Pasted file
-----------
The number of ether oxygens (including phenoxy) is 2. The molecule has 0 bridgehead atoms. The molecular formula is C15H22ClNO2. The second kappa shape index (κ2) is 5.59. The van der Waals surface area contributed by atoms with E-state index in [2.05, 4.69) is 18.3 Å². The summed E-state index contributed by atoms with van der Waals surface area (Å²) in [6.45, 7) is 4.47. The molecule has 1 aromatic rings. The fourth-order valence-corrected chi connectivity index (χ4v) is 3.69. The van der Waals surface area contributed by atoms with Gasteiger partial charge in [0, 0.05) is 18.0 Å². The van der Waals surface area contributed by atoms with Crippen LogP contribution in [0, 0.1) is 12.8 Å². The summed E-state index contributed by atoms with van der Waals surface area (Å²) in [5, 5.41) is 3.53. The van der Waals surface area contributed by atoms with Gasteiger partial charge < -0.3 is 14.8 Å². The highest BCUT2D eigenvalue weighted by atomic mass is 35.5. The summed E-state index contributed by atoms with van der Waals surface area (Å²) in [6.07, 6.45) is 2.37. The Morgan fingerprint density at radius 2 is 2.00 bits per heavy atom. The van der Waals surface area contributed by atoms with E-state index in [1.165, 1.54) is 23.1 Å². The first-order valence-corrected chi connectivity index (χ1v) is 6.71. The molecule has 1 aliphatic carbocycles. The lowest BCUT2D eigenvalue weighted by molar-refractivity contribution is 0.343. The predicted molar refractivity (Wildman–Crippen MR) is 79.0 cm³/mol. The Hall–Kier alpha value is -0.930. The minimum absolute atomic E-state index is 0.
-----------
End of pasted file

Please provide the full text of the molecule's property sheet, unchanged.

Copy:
The number of ether oxygens (including phenoxy) is 2. The molecule has 0 bridgehead atoms. The molecular formula is C15H22ClNO2. The second kappa shape index (κ2) is 5.59. The van der Waals surface area contributed by atoms with E-state index in [2.05, 4.69) is 18.3 Å². The summed E-state index contributed by atoms with van der Waals surface area (Å²) in [6.45, 7) is 4.47. The molecule has 1 aromatic rings. The fourth-order valence-corrected chi connectivity index (χ4v) is 3.69. The van der Waals surface area contributed by atoms with Gasteiger partial charge in [0, 0.05) is 18.0 Å². The van der Waals surface area contributed by atoms with Crippen LogP contribution in [0, 0.1) is 12.8 Å². The summed E-state index contributed by atoms with van der Waals surface area (Å²) in [5, 5.41) is 3.53. The van der Waals surface area contributed by atoms with Gasteiger partial charge < -0.3 is 14.8 Å². The highest BCUT2D eigenvalue weighted by atomic mass is 35.5. The summed E-state index contributed by atoms with van der Waals surface area (Å²) in [6.07, 6.45) is 2.37. The Morgan fingerprint density at radius 2 is 2.00 bits per heavy atom. The van der Waals surface area contributed by atoms with E-state index in [1.165, 1.54) is 23.1 Å². The first-order valence-corrected chi connectivity index (χ1v) is 6.71. The molecule has 1 aliphatic carbocycles. The lowest BCUT2D eigenvalue weighted by molar-refractivity contribution is 0.343. The predicted molar refractivity (Wildman–Crippen MR) is 79.0 cm³/mol. The Hall–Kier alpha value is -0.930. The minimum absolute atomic E-state index is 0.